It was a devotion-filled journey, where simplicity prevailed. Noted dance artiste Zakir Hussain, keeps the choreography simple, concentrating more on the focus of its presentation.
At Sri Krishna Gana Sabha, Zakir Hussain’s Sri Padam Academy of dance prsented Andal which is one of the favourite themes of many dancers. The performance was a combination of Nruthyam, by his disciple Monica Narayan and upanyasam by Pravachana Vachaspathi Anantha Padmanabhachariar.
We witnessed resurgence with Zakir Hussain’s approach to inter disciplinary exposition involving Pravachanam and research, we were also aware that he was a ‘fibre technologist’, who knows perfect weaving and knitting. The programme commenced with Pushpanjali from Thiruvadi Poorathil, Andal Pasuram where the verses were well knitted, with jathis in pancha nadai, which illustrated the capacity of the artiste. Her dynamism was evident.
The focal point of this dance ballet, was the Varnam Paarkadal Palli Kollum set to Ragamalika, when the dancer Monika, deftly conveyed the persistent desire of Andal, who envies the fortune of the conch to remain in the hands of the Lord and drink the Vaiamudham of Lord Krishna.
Right from the beginning, the Guru, did not allow the dancer to compromise on the quality of dance. This was very evident in anupallavi, when Zakir Hussain interpreted with unrequited love of Andal, bringing out the pasuram Mamudha Nidhi Soriyum. Where Andal asks the Black clouds, What did Krishna promise? To which the Karmugil (Black clouds) reply as “Maam Ekam Sharanam Vraje,” justifying that Krishna is the sole Lord, who can give refuge to any devotee!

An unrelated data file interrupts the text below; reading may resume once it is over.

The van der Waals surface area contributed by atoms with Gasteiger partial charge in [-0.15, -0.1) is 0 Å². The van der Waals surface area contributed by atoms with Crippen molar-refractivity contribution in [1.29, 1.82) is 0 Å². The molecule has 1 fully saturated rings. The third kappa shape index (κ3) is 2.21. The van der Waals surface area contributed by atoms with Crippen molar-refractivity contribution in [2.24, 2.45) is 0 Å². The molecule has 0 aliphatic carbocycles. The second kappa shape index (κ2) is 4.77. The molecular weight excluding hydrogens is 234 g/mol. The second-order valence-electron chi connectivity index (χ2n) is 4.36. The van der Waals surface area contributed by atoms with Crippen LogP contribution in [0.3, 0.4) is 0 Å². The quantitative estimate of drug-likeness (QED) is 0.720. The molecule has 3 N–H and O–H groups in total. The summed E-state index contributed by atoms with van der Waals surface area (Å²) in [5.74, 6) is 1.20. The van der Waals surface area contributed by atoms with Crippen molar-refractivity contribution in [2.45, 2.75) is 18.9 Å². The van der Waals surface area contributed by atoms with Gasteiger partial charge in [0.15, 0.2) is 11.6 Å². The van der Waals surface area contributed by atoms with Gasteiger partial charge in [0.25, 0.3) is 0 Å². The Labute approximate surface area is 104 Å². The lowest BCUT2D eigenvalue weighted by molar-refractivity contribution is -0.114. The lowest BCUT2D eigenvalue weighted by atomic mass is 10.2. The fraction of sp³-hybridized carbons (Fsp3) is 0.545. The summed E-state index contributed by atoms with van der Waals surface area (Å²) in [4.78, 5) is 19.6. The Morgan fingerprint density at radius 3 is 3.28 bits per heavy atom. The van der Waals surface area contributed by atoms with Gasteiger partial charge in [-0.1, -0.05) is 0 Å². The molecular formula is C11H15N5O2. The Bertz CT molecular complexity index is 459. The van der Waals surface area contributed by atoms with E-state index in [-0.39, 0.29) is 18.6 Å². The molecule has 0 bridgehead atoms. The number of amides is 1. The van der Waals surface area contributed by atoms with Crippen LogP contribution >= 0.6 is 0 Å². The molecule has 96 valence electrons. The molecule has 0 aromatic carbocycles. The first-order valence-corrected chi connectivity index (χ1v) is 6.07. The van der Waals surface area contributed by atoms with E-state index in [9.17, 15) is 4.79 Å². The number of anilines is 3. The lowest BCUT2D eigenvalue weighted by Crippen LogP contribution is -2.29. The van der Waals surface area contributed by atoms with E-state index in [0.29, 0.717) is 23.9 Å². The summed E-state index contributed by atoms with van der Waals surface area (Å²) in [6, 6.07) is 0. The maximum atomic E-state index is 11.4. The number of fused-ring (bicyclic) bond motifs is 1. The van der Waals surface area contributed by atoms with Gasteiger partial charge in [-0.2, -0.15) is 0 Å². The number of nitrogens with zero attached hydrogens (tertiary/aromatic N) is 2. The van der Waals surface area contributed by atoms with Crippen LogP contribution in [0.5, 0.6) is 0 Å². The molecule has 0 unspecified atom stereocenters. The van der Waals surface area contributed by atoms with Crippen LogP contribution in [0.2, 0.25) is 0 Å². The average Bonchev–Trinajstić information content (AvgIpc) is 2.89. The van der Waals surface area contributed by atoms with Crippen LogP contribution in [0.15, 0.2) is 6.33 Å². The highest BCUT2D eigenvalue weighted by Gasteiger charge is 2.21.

Needless to mention that Zakir Hussain’s research into the Vaishnavite sampradya and his focus on the devotional angle, exploring few incidents is really appreciable. His narration, illustrates his capacity to envision and his intra disciplinary approach guided by Revathi Shankaran, involving Pravachanam & research, which undoubtedly attracts the youth in a big way.
The stage decor was laudable, with a small decorative umbrella with jasmines canopied, a low tripod heaped with flowers, on which a huge ‘conch’ was placed, representing the theme of the Varnam, in which Andal taking the conch to be a maid, and sends as an emissary to the Lord. The orchestra led by Zakir Hussain’s spiritual Nattuvangam and sustained singing with tempo by Hari Prasad, lent a soft feel, in deference to the bhakti-based presentation.